12 b. H + secretion is enhanced by aldosterone, which up-regulates activity of the H + - ATPase. Also, by facilitating Na + reabsorption, aldosterone creates a more lumen negative charge and facilitates proton excretion. c. This is where urinary acidification takes place 4. Electrolyte Homeostasis a. K + excretion occurs at the principal cells of the collecting tubule in response to aldosterone b. Aldosterone stimulates Na + reabsorption down an electro-chemical gradient. This creates a lumen-negative force for K + excretion c. K + excretion cannot take place without Na + reabsorption by the principal cells (i.e. distal delivery of Na + and presence of aldosterone) III. Self-Assessment Problems (solutions found on TUSK) A 44-year-old woman presents to the emergency department with 1 week of nausea, vomiting, and abdominal pain. Her symptoms have been so severe that she has been unable to hold down fluids or feedings for three days. She has had no fever or chills, and no blood in her vomit or stool. She describes feeling faint upon rising from a sitting to a standing position. On physical exam, her heart rate is 108 and her blood pressure is 110/60 while lying down. When upright, her heart rate is 144 and her blood pressure is 85/60. Her mucous membranes are dry and her JVP is appreciable only when she is lying flat. Her heart is tachycardic and regular, with no murmur. Her lungs are clear. Her abdomen has mild diffuse tenderness, but no rebound or guarding. Bowel sounds are present. Her extremities have no edema, her distal pulse are weak, and nail-bed capillary refill is greater than 2 seconds. Laboratory data reveals: Sodium 137 ( ) meq/l Potassium 5.6 ( ) meq/l Chloride 97 (96-115) meq/l Bicarbonate 33 (21-27) meq/l BUN 60 (8-25) mg/dl Creatinine 2.2 ( ) mg/dl GFR 30 ml/min/1.73 m 2 1) What is the most likely clinical scenario for this presentation? 2) What hemodynamic compensation is triggered by volume depletion? Page 12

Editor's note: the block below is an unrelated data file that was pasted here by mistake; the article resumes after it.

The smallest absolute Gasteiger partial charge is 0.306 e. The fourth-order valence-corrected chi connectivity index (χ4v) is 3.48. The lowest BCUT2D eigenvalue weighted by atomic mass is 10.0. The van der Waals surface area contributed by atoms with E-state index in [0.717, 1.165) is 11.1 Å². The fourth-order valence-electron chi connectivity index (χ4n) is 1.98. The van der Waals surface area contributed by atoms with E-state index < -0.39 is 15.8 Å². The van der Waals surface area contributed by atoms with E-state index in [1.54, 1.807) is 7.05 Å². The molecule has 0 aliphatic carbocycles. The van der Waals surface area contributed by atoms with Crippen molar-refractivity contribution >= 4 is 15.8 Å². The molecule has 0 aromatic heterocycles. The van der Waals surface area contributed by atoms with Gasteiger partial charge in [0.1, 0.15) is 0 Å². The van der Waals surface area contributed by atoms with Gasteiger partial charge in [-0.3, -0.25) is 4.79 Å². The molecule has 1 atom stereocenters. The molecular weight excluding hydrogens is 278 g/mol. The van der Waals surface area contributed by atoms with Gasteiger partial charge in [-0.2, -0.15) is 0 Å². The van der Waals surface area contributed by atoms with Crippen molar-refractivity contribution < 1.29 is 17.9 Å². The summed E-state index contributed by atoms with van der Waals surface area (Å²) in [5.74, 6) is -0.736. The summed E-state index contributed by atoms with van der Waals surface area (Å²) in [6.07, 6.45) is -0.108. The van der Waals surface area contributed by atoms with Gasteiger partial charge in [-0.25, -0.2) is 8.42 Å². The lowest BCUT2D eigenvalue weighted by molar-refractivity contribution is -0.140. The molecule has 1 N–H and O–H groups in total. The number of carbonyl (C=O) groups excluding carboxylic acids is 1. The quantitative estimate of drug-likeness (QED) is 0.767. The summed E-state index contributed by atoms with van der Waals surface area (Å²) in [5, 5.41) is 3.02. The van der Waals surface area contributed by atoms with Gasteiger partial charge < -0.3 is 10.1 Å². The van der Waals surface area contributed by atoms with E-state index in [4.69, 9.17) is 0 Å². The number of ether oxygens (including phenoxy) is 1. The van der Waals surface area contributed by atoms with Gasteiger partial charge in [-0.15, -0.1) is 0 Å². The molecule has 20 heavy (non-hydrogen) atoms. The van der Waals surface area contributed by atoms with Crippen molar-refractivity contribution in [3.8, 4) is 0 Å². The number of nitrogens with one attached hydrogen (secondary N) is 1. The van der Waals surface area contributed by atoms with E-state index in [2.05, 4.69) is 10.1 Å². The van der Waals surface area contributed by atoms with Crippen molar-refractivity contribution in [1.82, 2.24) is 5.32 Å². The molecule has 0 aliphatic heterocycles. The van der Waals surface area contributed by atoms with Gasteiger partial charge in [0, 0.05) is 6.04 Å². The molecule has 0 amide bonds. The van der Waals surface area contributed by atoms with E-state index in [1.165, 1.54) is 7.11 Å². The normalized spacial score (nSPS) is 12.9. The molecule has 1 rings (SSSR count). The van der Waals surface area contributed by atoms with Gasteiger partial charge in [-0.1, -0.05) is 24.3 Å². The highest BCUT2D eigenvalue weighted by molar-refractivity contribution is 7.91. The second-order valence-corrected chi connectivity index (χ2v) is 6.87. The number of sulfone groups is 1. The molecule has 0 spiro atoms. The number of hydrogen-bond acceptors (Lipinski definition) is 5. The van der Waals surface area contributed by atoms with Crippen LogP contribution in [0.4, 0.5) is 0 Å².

13 3) Why are the BUN and creatinine elevated? Why might the BUN rise greater (3 fold higher) than the creatinine (2 fold higher)? 4) Despite intact homeostatic pathways, why has this patient developed a metabolic alkalosis with a HCO 3 - of 33? 5) Why has the K + risen to 5.6 if all homeostatic pathways are intact? Page 13